Seek Work Worth Living
The best way to get an advantage in the job search, after networking, is to bring something special to the table. Of course, every job and industry are different but there are a few skills that are important to all industries that can serve you well no matter where you work.
The key is to choose one, or one at a time, and focus on building that skill. Often for entry-level positions, the applicants all have just a basic knowledge of any one of these. Being able to show that you have a passion for one of them, are really great at it, and have something to show for it can pay off big time.
So, how do you choose? For that, we turn to Key #2 of the Environmental Career Coach’s 3 Keys to landing your dream job. Key #2 is Knowledge, Experience, and Interest. Combining the three of these over time should develop into a passion. Start with interest. Which of the 4 cross-cutting skills is interesting to you? If they all are, or none are, then you can look at the job...
You had it! For one shining moment you were so sure the next position you applied for was yours! Then you didn’t get that one. Ok, that wasn’t “the one” but this next one this is it! I’m perfect, this is so right for me. And then you don’t get that one either. This can put you head first into a downward spiral very fast. You must have systems in place to intercede and keep you on track. How do you keep carrying that confidence, courage, and momentum forward when you keep getting punched in the guts?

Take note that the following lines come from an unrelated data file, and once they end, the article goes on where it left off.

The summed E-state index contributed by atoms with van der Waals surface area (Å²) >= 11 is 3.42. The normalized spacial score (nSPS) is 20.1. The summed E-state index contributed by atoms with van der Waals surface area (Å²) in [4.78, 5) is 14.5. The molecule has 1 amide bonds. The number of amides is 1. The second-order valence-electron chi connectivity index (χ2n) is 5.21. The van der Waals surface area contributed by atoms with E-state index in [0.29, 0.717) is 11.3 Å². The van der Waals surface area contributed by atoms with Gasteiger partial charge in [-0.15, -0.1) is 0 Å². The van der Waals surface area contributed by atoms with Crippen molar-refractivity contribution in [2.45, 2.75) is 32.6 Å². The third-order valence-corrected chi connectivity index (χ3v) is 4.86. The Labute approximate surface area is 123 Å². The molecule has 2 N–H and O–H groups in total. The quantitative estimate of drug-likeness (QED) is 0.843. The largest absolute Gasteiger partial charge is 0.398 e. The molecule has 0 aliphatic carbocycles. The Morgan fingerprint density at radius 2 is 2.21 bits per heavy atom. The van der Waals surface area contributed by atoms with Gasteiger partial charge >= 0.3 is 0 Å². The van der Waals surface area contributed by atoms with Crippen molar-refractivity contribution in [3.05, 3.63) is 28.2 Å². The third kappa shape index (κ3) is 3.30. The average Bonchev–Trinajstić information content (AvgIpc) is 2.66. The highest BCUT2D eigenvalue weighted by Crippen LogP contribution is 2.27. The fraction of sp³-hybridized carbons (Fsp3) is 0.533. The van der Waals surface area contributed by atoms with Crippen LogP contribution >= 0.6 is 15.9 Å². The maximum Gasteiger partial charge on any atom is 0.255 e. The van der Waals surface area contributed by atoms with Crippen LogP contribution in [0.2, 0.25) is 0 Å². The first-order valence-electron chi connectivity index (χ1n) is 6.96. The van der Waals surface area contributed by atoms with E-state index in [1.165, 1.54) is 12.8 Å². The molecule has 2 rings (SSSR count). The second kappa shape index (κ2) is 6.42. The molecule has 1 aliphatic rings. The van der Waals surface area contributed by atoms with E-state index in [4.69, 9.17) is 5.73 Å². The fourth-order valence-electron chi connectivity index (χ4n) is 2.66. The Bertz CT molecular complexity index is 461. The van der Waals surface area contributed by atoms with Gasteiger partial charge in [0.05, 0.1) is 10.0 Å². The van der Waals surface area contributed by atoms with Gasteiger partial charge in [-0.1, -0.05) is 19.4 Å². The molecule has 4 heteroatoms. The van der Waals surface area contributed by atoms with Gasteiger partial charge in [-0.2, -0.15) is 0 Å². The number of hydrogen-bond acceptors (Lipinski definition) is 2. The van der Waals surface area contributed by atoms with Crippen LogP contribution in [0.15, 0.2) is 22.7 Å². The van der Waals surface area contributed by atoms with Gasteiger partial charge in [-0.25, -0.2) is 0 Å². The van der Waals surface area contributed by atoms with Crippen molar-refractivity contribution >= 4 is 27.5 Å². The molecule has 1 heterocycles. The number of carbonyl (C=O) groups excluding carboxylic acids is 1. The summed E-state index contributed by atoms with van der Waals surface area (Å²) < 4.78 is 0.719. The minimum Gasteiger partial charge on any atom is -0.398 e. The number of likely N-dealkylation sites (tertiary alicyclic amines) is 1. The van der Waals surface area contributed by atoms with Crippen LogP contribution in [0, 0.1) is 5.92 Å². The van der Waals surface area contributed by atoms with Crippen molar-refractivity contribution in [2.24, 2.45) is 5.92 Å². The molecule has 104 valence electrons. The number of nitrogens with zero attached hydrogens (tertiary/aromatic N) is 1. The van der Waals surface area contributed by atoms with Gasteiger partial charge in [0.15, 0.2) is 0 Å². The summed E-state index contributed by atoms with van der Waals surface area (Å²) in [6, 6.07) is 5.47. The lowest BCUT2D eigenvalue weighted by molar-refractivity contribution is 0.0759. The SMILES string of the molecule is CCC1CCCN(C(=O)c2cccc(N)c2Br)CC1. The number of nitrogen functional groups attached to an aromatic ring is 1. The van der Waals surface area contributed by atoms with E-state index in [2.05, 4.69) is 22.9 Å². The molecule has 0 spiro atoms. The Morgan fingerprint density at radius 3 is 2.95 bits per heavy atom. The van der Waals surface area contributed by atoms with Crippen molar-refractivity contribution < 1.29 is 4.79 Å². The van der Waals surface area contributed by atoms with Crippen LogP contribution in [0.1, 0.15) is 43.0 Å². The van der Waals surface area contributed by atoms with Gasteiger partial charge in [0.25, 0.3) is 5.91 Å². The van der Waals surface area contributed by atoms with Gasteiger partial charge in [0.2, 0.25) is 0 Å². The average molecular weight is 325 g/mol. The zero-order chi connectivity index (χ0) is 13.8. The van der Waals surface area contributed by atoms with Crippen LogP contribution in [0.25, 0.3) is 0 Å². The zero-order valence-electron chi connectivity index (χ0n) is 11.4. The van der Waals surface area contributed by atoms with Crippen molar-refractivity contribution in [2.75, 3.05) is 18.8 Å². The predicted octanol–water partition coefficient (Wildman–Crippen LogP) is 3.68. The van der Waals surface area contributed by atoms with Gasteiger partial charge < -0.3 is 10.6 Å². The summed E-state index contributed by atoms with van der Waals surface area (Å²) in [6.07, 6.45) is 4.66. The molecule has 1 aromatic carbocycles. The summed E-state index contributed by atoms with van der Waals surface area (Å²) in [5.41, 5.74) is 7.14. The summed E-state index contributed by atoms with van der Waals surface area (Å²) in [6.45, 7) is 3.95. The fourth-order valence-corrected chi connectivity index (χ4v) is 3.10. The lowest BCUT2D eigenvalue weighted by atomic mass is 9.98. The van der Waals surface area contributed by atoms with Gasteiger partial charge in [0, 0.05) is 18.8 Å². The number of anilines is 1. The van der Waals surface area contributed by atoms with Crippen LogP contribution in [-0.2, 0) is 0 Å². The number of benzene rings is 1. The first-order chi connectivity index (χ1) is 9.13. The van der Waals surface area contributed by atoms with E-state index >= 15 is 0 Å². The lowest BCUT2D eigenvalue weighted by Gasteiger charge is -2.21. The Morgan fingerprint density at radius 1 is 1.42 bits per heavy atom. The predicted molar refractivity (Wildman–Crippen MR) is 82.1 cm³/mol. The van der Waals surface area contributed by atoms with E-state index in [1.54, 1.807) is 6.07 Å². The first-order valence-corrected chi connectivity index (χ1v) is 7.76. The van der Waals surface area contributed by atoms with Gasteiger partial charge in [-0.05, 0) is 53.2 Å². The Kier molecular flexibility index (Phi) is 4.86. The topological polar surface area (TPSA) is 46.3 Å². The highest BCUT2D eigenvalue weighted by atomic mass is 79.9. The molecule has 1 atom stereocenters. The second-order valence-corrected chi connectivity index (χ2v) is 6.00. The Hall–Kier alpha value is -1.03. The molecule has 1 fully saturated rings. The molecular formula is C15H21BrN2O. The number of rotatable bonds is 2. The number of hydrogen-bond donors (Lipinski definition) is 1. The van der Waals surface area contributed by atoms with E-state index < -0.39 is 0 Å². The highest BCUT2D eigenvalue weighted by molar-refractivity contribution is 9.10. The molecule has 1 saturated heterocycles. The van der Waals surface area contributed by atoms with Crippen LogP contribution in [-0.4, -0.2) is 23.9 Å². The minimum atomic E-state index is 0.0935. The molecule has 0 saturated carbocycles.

“You can’t fail if you don’t quit” - Grant Cardone, Be Obsessed or Be Average
There is a huge drop out rate for STEM careers. Especially for women. It’s still a male-dominated industry and it’s tough to balance life and work in a STEM or environmental position. There are many reasons people leave before they reach their full potential in these roles. One reason is that it’s hard to get the exact job you want...
On March 12th I participated in my first Twitter chat. I thought it was great to be able to ask or answer questions from your couch without all the prep time that's involved with being on camera. It's also great that the chat will remain out there under the #EcoCareers2019 hashtag. There are two big downsides, however, 1) is that the tweets are quickly get lost in the noise of the other billions of tweets and 2) many people don’t have a Twitter account to access the info.
So here’s how you can still check out what’s going down and a little recap if you’d prefer to stay here or if you don’t use Twitter.
The hosts of the Nations Wildlife Federation’s Annual EcoCareers Conference wanted a way to allow people to continue to ask questions from some of the presenters. To do that, they scheduled 4 weeks of 1-hour twitter chats with a different presenter each week (you can still catch the other 2 live).
I was set to go on the first week and here are the...
No one wants to hire someone who isn’t capable of getting the job done or who needs their hand held all day. Although this is generally true in any market, it is particularly evident in the environmental industry. Environmental jobs come with hefty responsibility. It isn’t ok to drop the ball or wait for someone else to pick up after you because the environmental - habitat, conservation, or other - mission is at stake. Field days are hard to reschedule, scientific data can’t be recouped if it was missed or messed up, and sometimes things just don’t go as planned. Environmental jobs require people who can improvise and think on their feet.
There are three key characteristics wrapped up in self-reliance including: